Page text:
Nuclear power is better for the environment. It does not produce CO2 emissions. Nuclear energy is the main source of clean air, carbon-free energy in the United States thanks to the fission reactor process which burns no fossil fuels. A nuclear power plant can run up to two years continuously producing electricity. A nuclear power facility does not require much land. Unlike solar panels would if the United States increased their usage. Solar panels would cover up valuable land and produce at a variable rate. Wind turbines do not take up much space but are also unreliable. The UK had a week where the wind turbines collected a drastically reducedamount of power and were forced to buy electricity from France, a country that relies 70% of its energy on nuclear power. Nuclear energy produces much less waste than non-renewable resources. Nuclear power facilities often have wildlife that lives unhindered. Nuclear energy waste does worry some as the waste which is considered valuable and also a danger to the environment if left exposed. The National Energy Institute claims that, “all the used nuclear fuel produced by the U.S. nuclear energy industry in nearly 50 years—if stacked end to end—would cover an area the size of a football field to a depth of less than 10 yards”. Research continues to grow on nuclear energy as proponents seek to minimize the waste even more. The United States does not currently allow the reuse of nuclear waste. The process now is that as the substance is used once in the reactor, it is taken out andput in a depository. In Europe, some plants salvage the waste by reusing it many times. As the uranium of the material is recycled, the plutonium part can be put in another separate reactor. The remains are then put into a depository.
Nuclear power is financially efficient compared to other viable energy resources. Reports claim “the average production cost of 2.03 cents per kilowatt-hour includes the costs of operating and maintaining the plant, purchasing fuel and paying for the management of used fuel”. Compare this to the production of solar energy, which costs an average of 12-30 cents per kilowatt-hour per home, and wind at an average of 15.1 cents. The United States only relies around 10% of its total power on nuclear energy. The majority of power comes from non-renewable resources like coal and oil, which also have higher production costs that nuclear energy, with coal at 4.8-5.5 cents per kilowatt hour and gas at 3.9-4.4 cents.A nuclear power plant can take up to twenty years to build from planning, to getting permits, and building it. Nuclear power also has a high startup cost often reaching hundreds of millions if not over a billion dollars. It is efficient enough to be worth it in the short term as well as the long run. A possible solution to reduce these costs to rehabilitate the nuclear infrastructure with rebuilt plants as well as creating brand new ones.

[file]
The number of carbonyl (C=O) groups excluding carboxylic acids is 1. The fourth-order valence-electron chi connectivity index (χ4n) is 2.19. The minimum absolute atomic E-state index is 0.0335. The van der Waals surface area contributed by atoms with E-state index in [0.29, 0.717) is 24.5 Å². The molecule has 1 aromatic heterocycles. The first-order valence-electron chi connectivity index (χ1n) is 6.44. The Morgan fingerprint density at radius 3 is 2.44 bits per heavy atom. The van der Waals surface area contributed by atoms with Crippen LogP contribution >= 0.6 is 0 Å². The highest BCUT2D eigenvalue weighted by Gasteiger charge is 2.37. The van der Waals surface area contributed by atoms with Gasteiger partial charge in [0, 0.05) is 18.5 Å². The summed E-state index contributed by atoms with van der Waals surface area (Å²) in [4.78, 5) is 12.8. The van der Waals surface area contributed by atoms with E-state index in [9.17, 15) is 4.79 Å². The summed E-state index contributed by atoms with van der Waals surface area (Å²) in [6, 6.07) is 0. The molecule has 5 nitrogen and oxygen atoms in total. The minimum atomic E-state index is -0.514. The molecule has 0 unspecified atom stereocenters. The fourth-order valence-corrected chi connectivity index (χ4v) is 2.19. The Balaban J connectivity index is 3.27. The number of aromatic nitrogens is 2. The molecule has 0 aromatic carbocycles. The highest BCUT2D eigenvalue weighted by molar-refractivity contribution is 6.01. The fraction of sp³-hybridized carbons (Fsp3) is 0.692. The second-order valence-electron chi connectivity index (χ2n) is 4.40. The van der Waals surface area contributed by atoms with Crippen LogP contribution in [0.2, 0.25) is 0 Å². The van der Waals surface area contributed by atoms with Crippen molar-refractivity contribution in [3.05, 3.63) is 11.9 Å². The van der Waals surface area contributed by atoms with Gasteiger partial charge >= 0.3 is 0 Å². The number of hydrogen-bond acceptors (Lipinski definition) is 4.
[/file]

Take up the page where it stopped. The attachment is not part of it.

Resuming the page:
The United States should increase funding to nuclear energy because it willreduce reliance on fossil fuels, it is efficient, and the dangers can be diminished. Increased Nuclear energy use along with wind turbines, solar energy, and geothermal energy has the potential to completely replace coal and oil. Nuclear energy may not be a miracle cure but a focus on them over the next fifty years may give science enough time to develop better practices for renewable energy while minimizing the environmental impact.